An interesting volume I discovered in an archive of communist literature, a first printing of Leon Trotsky’s autobiography “My Life” (NY, Charles Scribner’s Sons, 1930) signed and inscribed by Trotsky himself on the half-title page.
The inscription reads…
“This book, among the very few saved from the fire on Prinkipo, and bearing its traces, for happy remembrance, to dear comrade Louis – L. Trotsky 30/I 1934, France.”
Trotsky was banished from Russia by Stalin in 1929 and found exile in Turkey, the only country that would grant him asylum. There he lived in several locations, including in one of Istanbul’s grand wooden mansions on the Island of Prinkipo. During his first year in Istanbul Trotsky wrote his autobiography, “My Life.” Pictured here is Trotskys’ personal copy of that publication which narrowly survived a fire believed to have been set by Russian agents working for Stalin. It is known through CIA reports that teams from the Soviet consulate were sent to monitor the house where Trotsky stayed and attempt to destroy his personal library and archives through arson. Trotsky’s description of one such event, taken from a letter he wrote, was published in Dimitri Volkogonov’s biography “Trotsky: The Eternal Revolutionary” (NY, Free Press, 1996)…
As soon as Trotsky had settled on Prinkipo, he was put under Soviet surveillance, and strangers, who were neither journalists nor supporters, started appearing in the little village a few hundred meters from his house. On one occasion a certain Valentin Olberg urged Trotsky to take him on as a secretary, but was turned away after warnings came from friends in Paris. Olberg later gave evidence in the Moscow trials against Trotsky, Zinoviev, and Kamenev. Others offered their services as bodyguards, but Trotsky politely turned them all away. One night in March of 1931, the house burned down. Trotsky wrote to Max Eastman’s wife, Yelena, in Paris: “Along with the house, everything we had with us and on us also burned. The fire happened in the dead of night … Everything, from our hats to our boots went up in smoke, including my entire library, although by chance my archive was saved, or at least the most important part of it.” Later on, when he was in Mexico, Trotsky concluded that the fire had been deliberately set.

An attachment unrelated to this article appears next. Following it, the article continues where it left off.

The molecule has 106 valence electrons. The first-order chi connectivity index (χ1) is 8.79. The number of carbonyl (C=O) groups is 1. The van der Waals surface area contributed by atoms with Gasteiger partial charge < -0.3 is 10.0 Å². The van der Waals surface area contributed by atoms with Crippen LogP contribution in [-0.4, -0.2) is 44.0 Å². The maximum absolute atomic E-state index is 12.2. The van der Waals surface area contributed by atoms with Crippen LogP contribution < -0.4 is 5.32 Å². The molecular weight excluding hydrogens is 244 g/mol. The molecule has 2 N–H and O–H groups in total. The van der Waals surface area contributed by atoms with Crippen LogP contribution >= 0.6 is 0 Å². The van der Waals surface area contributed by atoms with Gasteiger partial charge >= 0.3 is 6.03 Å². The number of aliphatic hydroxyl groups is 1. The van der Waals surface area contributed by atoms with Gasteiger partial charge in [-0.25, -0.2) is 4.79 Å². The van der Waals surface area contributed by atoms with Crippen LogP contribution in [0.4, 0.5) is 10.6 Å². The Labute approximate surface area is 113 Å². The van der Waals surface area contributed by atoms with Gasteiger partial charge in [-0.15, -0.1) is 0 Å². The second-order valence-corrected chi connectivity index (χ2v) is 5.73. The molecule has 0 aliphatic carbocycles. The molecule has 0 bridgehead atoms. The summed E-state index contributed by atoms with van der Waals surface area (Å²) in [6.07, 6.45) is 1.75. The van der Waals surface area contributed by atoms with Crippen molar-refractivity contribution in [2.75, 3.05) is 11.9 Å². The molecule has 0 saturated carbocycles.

Another account of the incident, described by Esteban Volkov, Trotsky’s grandson, was published by the “International Marxist Tendency.”
“I also recall the fire which broke out in the house. This made a great impression upon me at the time. It happened during the night [of February 28th to March 1st 1931]. I was sleeping and was dragged out of my bed when the fire was discovered. Unfortunately, a considerable number of books and part of Trotsky’s archives were consumed in the flames. A Russian encyclopaedia which was damaged in this fire can still be seen in the house Trotsky lived in later on, in Mexico. Years later, in that same house in Mexico, I lived through a similar experience when [on May 24th 1940] GPU agents, after having tried to kill us with machine-gun fire, threw incendiary bombs with the specific aim of destroying the archives.”
This book eventually made its way back home to Istanbul after I sold it to a client with plans to open a Trotsky museum on Prinkipo Island.